Ought 10.22 @ Kilby Court With Baby Ghosts & Chalk
After having played internationally, including two Pitchfork Music Festivals, it was strange to see Montreal’s Ought in such a small venue as Kilby Court. The idiosyncrasy fleshed itself out as soon as Baby Ghosts took the stage. Donning a hipster-punk garb that wouldn’t have been too far out of place in Andy Warhol’s Factory, the group sang a sort of goth pop that melted in and out across the crowd. Across this wash of fuzzed-out, rock ‘n roll, Karly Zobrist (guitarist/vocalist) cried out anthemically, “Take care of yourselves and each other.” It’s cute and sort of somber at the same time, with Katrina Ricks (bassist/vocalist) shoulder bobbing through this empathetic procession. They finished off the set with an unrecorded song which had a pleasant, conclusory effect on the crowd.
Chalk kept the same ambiance hovering around the room but sped up the pace, racing to the end of each song—which came off as somewhat rushed. While a majority of the songs were fast and loud, they did experiment on one song where bassist Sally Yoo sang slowly in the verses and then percolated it with shredding on the chorus. The instruments were in sync, which gave the whole set a really well-rounded, if somewhat monosyllabic, energy. The vibe they were sending out onstage was reminiscent of the group Yuck. Dreamy, indie rock with a certain city grunge seeping through the sides.
Standing out among the group was drummer, Jeremy Devine. His beats were complex without detracting from the (sort of) clean garage rock they were dishing out. And drumming wasn’t his only talent. Each band member took a turn as vocalist and, while each one had their own voice and talent, the drummer tried his hand at a scream which brought a surprisingly refreshing breath of air to the set.
After a brief set-up, a fake start to the show, and a disappearance, Ought held true to what they do best—playing art punk music in literati clothes. These guys brought the same energy to a crowd that couldn’t have topped 30 people as they did to their shows that brought hundreds at a time. A big proponent to how good a band really is depends on the difference between how they sound live as to how they sound recorded. I couldn’t have told you which was which.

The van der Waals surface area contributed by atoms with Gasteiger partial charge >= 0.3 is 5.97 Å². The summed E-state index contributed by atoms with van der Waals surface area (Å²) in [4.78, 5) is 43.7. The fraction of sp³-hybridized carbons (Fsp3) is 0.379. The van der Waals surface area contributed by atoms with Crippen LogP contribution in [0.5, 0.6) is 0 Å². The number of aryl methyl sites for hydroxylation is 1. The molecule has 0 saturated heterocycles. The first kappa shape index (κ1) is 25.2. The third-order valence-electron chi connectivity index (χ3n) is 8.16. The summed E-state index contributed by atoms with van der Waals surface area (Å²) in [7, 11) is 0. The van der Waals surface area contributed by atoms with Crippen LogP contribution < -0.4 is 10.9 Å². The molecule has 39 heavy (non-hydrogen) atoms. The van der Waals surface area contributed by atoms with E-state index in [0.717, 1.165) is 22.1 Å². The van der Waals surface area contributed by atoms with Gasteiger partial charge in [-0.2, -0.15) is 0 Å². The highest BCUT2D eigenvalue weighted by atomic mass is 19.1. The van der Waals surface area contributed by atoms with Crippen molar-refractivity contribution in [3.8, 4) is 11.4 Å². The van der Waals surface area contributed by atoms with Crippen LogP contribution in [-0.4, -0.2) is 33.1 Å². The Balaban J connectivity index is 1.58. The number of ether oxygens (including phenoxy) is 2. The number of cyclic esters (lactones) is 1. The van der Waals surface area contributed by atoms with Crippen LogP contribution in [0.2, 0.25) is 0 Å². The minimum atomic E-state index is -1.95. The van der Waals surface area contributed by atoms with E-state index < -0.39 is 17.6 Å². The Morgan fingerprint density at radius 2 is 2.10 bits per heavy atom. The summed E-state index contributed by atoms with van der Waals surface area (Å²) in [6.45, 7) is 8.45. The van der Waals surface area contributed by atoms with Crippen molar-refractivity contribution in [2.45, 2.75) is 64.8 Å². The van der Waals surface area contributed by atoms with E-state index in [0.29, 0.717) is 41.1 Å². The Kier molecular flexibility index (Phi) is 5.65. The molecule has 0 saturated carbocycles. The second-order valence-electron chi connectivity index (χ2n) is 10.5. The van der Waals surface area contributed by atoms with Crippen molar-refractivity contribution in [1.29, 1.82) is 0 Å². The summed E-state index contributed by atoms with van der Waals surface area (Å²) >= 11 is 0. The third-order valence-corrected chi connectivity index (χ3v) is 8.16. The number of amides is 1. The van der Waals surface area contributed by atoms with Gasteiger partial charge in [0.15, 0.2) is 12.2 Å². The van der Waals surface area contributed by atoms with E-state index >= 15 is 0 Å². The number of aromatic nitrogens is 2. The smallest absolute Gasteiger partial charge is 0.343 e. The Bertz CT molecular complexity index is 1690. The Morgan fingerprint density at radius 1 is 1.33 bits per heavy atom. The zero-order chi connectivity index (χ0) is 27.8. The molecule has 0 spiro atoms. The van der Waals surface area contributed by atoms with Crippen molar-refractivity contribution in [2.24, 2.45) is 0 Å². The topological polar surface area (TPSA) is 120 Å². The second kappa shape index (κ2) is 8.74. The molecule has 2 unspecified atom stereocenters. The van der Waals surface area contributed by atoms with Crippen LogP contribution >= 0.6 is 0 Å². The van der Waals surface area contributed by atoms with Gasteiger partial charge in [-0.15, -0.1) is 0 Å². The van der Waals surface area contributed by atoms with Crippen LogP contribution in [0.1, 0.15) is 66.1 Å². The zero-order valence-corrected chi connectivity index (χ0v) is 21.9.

Their material was mostly based out of their latest album Sun Coming Down but Ought played several from their debut LP More Than Any Other Day. Tim Darcy, vocalist and guitarist, did his characteristic head bob, waving his finger around and shooing the crowd with his hands—all with no shoes on. He danced in what open space there was onstage and stared into the crowd as best he could. After the second song, Darcy asked the Kilby stage crew to dim the stage lights and bring up the lights on the crowd so that he didn’t feel like he was singing into a black abyss. Which was summarily ignored by them. Somewhat jokingly Darcy declared they’d play only one more song, which I was relieved to find he didn’t actually intend to do.
Parts of the set were mellow, with Darcy facing away from the crowd, picking slowly across a steady drone. Other times the whole crowd was dancing as the band members did something close to the Bernie, backs arched and swaying up and down to the rhythm they were pushing out their amps the way dealers push dope. And as the band all stood on stage, eyes closed, oblivious to all but their instruments—as the crowd followed suit, feeling only their bodies in rhythm—as it all culminated, everything felt right. Detracting, modifying, it all would have been to the detriment of what they were trying to accomplish. They finished the night with a rowdy, give-all tableau from their earlier releases.
As soon as the last song ended, Darcy ran out the back door. I hurried back around to see if I could catch him but came up on drummer Tim Keen saying, “That was fucking awesome!” Everyone else thought so too, even if they hadn’t heard Keen say it. But the fact that he did set the record that they had been playing at their best regardless of whether or not this small, little show would be lucrative for them in any sort of way. People had come to see them perform and they were willing and able to oblige. Let’s set the record right here that these guys put enough effort and talent into every aspect of their music to make it feel like you’re listening to something a cut above what you’re used to. And if they make it big, catch a sweet record deal, or however success is measured in their minds, they’ll know how to balance on the tight rope. Maybe next time they visit Salt Lake I’ll get an ought-ograph.